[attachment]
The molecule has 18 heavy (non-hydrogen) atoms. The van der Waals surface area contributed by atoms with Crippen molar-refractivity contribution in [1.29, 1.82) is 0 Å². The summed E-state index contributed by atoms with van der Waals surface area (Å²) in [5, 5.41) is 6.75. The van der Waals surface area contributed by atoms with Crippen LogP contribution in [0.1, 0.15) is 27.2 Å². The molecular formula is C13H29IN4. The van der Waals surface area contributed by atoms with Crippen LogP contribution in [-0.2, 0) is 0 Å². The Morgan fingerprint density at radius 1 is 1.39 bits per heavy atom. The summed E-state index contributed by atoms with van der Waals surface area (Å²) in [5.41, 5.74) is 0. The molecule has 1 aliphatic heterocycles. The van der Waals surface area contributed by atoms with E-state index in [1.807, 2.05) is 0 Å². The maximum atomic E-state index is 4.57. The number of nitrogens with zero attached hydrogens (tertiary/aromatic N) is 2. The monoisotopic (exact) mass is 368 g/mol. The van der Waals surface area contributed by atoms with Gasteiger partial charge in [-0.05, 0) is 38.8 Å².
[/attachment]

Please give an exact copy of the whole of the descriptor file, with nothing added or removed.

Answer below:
The molecule has 18 heavy (non-hydrogen) atoms. The van der Waals surface area contributed by atoms with Crippen molar-refractivity contribution in [1.29, 1.82) is 0 Å². The summed E-state index contributed by atoms with van der Waals surface area (Å²) in [5, 5.41) is 6.75. The van der Waals surface area contributed by atoms with Crippen LogP contribution in [0.1, 0.15) is 27.2 Å². The molecular formula is C13H29IN4. The van der Waals surface area contributed by atoms with Crippen LogP contribution in [-0.2, 0) is 0 Å². The Morgan fingerprint density at radius 1 is 1.39 bits per heavy atom. The summed E-state index contributed by atoms with van der Waals surface area (Å²) in [5.41, 5.74) is 0. The molecule has 1 aliphatic heterocycles. The van der Waals surface area contributed by atoms with E-state index in [1.807, 2.05) is 0 Å². The maximum atomic E-state index is 4.57. The number of nitrogens with zero attached hydrogens (tertiary/aromatic N) is 2. The monoisotopic (exact) mass is 368 g/mol. The van der Waals surface area contributed by atoms with Gasteiger partial charge in [-0.05, 0) is 38.8 Å².